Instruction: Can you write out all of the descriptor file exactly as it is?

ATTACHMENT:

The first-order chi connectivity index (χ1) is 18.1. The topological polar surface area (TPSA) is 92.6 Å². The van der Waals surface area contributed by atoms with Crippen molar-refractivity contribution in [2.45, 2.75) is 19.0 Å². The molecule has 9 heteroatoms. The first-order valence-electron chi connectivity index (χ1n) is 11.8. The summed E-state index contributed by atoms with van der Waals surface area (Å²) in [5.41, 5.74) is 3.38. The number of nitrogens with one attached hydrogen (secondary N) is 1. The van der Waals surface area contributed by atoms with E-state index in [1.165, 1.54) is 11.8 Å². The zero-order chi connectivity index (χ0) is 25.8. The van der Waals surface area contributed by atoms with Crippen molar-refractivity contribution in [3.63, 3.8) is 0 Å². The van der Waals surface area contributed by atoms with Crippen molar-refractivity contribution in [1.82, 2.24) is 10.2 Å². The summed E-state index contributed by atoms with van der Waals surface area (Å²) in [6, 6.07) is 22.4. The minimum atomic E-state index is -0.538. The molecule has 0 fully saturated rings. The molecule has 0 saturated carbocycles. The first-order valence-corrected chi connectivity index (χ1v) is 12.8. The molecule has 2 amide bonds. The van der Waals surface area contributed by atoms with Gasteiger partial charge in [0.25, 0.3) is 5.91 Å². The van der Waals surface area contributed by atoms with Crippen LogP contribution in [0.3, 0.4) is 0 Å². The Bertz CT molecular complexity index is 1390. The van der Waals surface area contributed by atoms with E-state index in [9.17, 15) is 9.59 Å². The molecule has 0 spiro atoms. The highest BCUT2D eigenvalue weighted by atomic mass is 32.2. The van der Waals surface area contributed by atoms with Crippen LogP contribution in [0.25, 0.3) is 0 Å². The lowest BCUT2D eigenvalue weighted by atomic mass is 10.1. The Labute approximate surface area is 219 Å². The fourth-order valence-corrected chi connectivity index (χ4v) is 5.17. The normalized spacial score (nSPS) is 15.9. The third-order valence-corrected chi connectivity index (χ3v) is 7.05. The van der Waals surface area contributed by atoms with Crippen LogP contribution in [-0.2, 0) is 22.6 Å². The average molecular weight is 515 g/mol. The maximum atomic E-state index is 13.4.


The first-order chi connectivity index (χ1) is 18.1. The topological polar surface area (TPSA) is 92.6 Å². The van der Waals surface area contributed by atoms with Crippen molar-refractivity contribution in [2.45, 2.75) is 19.0 Å². The molecule has 9 heteroatoms. The first-order valence-electron chi connectivity index (χ1n) is 11.8. The summed E-state index contributed by atoms with van der Waals surface area (Å²) in [5.41, 5.74) is 3.38. The number of nitrogens with one attached hydrogen (secondary N) is 1. The van der Waals surface area contributed by atoms with E-state index in [1.165, 1.54) is 11.8 Å². The zero-order chi connectivity index (χ0) is 25.8. The van der Waals surface area contributed by atoms with Crippen molar-refractivity contribution in [3.63, 3.8) is 0 Å². The van der Waals surface area contributed by atoms with Crippen molar-refractivity contribution in [1.82, 2.24) is 10.2 Å². The summed E-state index contributed by atoms with van der Waals surface area (Å²) in [6, 6.07) is 22.4. The minimum atomic E-state index is -0.538. The molecule has 0 fully saturated rings. The molecule has 0 saturated carbocycles. The first-order valence-corrected chi connectivity index (χ1v) is 12.8. The molecule has 2 amide bonds. The van der Waals surface area contributed by atoms with Gasteiger partial charge in [0.25, 0.3) is 5.91 Å². The van der Waals surface area contributed by atoms with Crippen LogP contribution in [0.3, 0.4) is 0 Å². The Bertz CT molecular complexity index is 1390. The van der Waals surface area contributed by atoms with E-state index in [9.17, 15) is 9.59 Å². The molecule has 0 spiro atoms. The highest BCUT2D eigenvalue weighted by atomic mass is 32.2. The van der Waals surface area contributed by atoms with Crippen LogP contribution in [0.25, 0.3) is 0 Å². The lowest BCUT2D eigenvalue weighted by atomic mass is 10.1. The Labute approximate surface area is 219 Å². The fourth-order valence-corrected chi connectivity index (χ4v) is 5.17. The normalized spacial score (nSPS) is 15.9. The third-order valence-corrected chi connectivity index (χ3v) is 7.05. The van der Waals surface area contributed by atoms with Crippen LogP contribution in [-0.2, 0) is 22.6 Å². The average molecular weight is 515 g/mol. The maximum atomic E-state index is 13.4.